Growing oil crops together with other crops
Mixed cropping with oil crops as a tool to increase the area productivity in organic farming - nutrient supply, weed suppression, pests and diseases and product quality (BÖL 03OE113)
Oil crop yields in organic crop rotations are limited by severe cropping risks like insect pests and weed pressure. But organic vegetable oil has high market prices and oil cakes are valuable feedstuffs in livestock production. Mixed cropping - that is the parallel production of more than one crop on one field - might lower these yield risks. We analysed if oil crops are suitable partners in mixed cropping with cereals or legumes.
Background and Objective
In agricultural practice first experiences on mixed cropping of false flax (Camelina sativa L. Crantz) together with field peas or spring cereals existed. In our research project we tested these and also new crop combinations. We systematically determined yields, product qualities, nutrient demand, shadowing of soil surface, weed suppression and insect pests in the mixed cropping systems.
In fields under organic management we conducted plot trials for two years at four sites in Germany. As spring crops we tested mixtures of semi-leafless peas (Pisum sativum L.) with false flax (Camelina sativa L. Crantz), white mustard (Sinapis alba L.) or spring oilseed rape (Brassica napus L.); mixtures of blue lupines (Lupinus angustifolius L.) with false flax or safflower (Carthamus tinctorius L.); mixtures of spring wheat (Triticum aestivum L.) with linseed (Linum ustitatissivum L.) or false flax. In winter crops we performed mixed cropping with winter oilseed rape (Brassica napus L.) combined with winter barley (Hordeum vulgare L.), winter rye (Secale cereale L.) or winter peas (Pisum sativum convar. speciosum). We compared the results of the mixed cropping systems with the results of plots with each of the components in single cropping. The following parameters were assessed:
- Seed and straw yields,
- weed population and weed cover,
- leaf area index,
- N-, P-, K-, Mg- and S-contents in seeds and straw,
- plant uptake of these elements and
- different quality parameters of seeds, oils and oilcakes.
Regarding pest occurrence we focussed on insect pests in oilseed rape and their natural predators. Furthermore, we assessed the use of mixed cropping systems with oil crops and practical experiences on farms by means of a questionnaire. We evaluated seeding techniques of mixed cultures and developed a special seed drill.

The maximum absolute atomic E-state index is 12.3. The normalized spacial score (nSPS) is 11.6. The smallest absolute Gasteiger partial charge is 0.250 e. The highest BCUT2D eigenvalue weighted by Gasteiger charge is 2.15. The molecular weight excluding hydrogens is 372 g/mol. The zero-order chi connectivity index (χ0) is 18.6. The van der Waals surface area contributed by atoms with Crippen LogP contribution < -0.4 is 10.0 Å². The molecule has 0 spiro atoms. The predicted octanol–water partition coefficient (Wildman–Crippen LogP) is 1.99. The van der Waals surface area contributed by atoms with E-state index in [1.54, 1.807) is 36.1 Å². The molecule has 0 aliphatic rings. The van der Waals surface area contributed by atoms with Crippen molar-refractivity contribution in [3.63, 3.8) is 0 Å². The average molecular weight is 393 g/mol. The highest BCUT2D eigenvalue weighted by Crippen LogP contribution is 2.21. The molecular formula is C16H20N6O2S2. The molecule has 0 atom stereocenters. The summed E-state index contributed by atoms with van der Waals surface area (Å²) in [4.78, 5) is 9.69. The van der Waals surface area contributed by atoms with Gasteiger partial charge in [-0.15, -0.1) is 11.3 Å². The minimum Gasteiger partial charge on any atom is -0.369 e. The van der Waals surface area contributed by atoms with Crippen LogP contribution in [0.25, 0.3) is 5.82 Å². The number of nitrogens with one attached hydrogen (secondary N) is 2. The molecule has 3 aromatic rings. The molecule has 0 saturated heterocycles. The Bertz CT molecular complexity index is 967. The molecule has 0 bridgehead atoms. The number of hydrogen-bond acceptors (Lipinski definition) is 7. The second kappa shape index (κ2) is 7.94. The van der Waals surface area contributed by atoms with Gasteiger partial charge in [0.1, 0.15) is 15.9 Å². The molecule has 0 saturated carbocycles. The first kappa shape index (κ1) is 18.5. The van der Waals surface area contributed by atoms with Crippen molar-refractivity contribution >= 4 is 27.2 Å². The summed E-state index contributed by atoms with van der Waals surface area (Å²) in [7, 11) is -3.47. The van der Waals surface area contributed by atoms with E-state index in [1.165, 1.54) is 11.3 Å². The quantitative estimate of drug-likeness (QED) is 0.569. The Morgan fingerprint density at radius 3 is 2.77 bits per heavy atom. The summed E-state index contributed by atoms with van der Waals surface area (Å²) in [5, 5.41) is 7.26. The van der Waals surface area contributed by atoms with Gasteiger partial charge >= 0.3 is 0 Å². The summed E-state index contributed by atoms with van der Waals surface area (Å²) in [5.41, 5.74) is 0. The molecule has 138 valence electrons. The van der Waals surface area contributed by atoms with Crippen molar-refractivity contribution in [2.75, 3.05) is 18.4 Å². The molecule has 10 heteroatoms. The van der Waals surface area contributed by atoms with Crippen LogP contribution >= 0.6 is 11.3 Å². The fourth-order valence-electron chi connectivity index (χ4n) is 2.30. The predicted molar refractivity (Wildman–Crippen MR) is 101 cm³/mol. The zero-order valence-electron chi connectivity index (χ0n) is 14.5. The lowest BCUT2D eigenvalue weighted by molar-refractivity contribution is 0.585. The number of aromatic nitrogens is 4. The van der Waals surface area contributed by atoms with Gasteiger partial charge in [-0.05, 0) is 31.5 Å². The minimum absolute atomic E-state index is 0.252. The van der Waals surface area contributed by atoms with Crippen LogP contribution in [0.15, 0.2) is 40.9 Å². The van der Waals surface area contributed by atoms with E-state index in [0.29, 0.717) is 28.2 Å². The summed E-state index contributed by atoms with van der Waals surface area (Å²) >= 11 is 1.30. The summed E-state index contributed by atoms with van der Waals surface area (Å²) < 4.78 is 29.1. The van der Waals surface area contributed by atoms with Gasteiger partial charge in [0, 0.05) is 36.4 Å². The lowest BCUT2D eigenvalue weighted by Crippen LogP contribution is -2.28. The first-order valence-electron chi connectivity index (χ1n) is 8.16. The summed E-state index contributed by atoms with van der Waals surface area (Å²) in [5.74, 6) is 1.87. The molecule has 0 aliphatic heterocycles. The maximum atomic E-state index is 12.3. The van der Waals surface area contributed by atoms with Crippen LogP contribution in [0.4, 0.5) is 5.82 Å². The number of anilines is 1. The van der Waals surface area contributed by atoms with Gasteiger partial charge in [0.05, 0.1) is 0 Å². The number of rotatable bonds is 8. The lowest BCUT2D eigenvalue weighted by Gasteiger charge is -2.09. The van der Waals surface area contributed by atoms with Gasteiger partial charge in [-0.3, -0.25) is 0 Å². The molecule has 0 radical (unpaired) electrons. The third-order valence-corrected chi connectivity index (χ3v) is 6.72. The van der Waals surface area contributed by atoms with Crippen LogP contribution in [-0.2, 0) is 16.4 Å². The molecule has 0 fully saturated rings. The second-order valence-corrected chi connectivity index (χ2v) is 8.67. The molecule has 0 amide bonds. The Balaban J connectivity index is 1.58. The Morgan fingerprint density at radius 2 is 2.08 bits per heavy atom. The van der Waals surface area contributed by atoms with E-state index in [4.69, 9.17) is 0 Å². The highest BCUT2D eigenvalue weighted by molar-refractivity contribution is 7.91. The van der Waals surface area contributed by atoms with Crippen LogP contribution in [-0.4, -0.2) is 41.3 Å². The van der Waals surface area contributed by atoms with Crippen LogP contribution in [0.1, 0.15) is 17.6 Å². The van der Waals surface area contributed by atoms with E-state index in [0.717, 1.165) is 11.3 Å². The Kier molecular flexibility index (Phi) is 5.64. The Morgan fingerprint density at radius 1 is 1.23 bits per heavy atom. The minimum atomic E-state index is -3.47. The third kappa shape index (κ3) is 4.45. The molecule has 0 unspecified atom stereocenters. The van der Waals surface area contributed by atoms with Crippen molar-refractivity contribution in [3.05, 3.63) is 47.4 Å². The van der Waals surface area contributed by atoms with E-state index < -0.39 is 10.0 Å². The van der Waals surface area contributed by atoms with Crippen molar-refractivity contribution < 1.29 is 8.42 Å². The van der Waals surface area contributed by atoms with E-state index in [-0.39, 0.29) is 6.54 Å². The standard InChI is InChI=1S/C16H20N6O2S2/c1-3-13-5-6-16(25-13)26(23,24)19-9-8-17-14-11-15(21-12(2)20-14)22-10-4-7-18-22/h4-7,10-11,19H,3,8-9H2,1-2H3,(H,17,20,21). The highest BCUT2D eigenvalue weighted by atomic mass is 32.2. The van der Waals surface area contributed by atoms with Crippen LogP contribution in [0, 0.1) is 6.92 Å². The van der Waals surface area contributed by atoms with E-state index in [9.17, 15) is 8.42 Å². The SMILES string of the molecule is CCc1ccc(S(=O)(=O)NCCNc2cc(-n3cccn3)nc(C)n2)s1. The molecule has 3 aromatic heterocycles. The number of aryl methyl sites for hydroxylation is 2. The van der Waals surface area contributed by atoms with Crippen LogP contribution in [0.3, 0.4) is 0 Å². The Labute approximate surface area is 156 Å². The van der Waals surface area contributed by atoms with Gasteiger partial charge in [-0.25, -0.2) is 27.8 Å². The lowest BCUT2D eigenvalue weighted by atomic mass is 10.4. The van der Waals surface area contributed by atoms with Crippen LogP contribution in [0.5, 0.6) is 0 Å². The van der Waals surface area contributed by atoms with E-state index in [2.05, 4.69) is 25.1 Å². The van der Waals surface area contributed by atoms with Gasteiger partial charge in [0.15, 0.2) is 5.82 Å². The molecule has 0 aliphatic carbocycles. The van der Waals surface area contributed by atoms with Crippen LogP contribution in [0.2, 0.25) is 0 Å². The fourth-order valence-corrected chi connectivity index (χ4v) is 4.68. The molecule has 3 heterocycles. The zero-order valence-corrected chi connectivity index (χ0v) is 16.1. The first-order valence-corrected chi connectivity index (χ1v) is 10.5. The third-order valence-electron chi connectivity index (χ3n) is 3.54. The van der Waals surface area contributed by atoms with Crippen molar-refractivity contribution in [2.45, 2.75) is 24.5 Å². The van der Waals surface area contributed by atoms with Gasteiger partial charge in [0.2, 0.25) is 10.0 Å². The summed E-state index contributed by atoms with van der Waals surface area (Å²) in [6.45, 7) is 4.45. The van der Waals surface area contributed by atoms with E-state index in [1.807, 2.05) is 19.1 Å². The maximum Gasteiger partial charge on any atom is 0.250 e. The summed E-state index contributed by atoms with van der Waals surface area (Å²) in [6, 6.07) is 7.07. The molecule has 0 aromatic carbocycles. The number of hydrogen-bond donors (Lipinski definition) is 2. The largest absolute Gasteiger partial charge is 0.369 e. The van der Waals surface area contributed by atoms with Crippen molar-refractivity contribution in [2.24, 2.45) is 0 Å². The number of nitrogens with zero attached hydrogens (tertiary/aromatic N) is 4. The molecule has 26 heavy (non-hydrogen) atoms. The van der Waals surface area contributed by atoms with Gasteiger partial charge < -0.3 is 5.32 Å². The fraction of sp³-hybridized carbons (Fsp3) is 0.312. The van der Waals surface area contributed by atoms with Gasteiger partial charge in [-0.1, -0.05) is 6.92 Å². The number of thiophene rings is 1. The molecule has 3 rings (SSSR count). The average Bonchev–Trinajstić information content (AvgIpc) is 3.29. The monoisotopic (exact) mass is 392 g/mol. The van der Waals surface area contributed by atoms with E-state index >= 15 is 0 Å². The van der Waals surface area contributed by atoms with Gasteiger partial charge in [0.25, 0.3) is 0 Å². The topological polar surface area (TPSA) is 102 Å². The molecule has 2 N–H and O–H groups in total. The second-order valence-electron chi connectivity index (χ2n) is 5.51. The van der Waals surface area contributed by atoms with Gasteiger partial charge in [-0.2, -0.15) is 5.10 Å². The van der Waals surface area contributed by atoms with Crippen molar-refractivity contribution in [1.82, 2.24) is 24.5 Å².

1. Mixed cropping with oil crops stabilises yields.
Due to the different locations and years we found high yield differences in all crops. In most oil crops we found low yield levels which are typical for organic systems. Yields of spring rapeseed were almost completely destroyed by pest insects in all years.
In the mean of all sites we determined elevated yields of mixed cropping systems at all and also of most of its single components, when related to the same used cropping area. Compared to the other crop combinations especially mixtures of false flax and field peas were comparatively stable.
The components of the mixture of blue lupines with safflower had significantly different ripening times. All other combinations showed acceptable consistencies in maturity. So pre harvest losses from ripe seeds were avoided in these mixtures.
In total mixed cropping reduced the high yield risk of oil crops and increased average area yields.
2. Farmers think positively about mixed cropping with oil crops.
In the last few years (before 2006) mixed cropping systems with oil crops had growing popularity in Germany, especially in the federal state of Bavaria. We conducted a survey to evaluate the practical experiences and problems of the farmers. They take positive stock of the mixed cropping systems. However problems in the technical sector and in marketing were reported. In many cases the mixed cropping systems – mainly with false flax – are already integrated in the operating procedure. There was a strong demand for further research. Many farmers planned a conversion of their tractors engine to straight vegetable oils as an alternative to fossil fuel.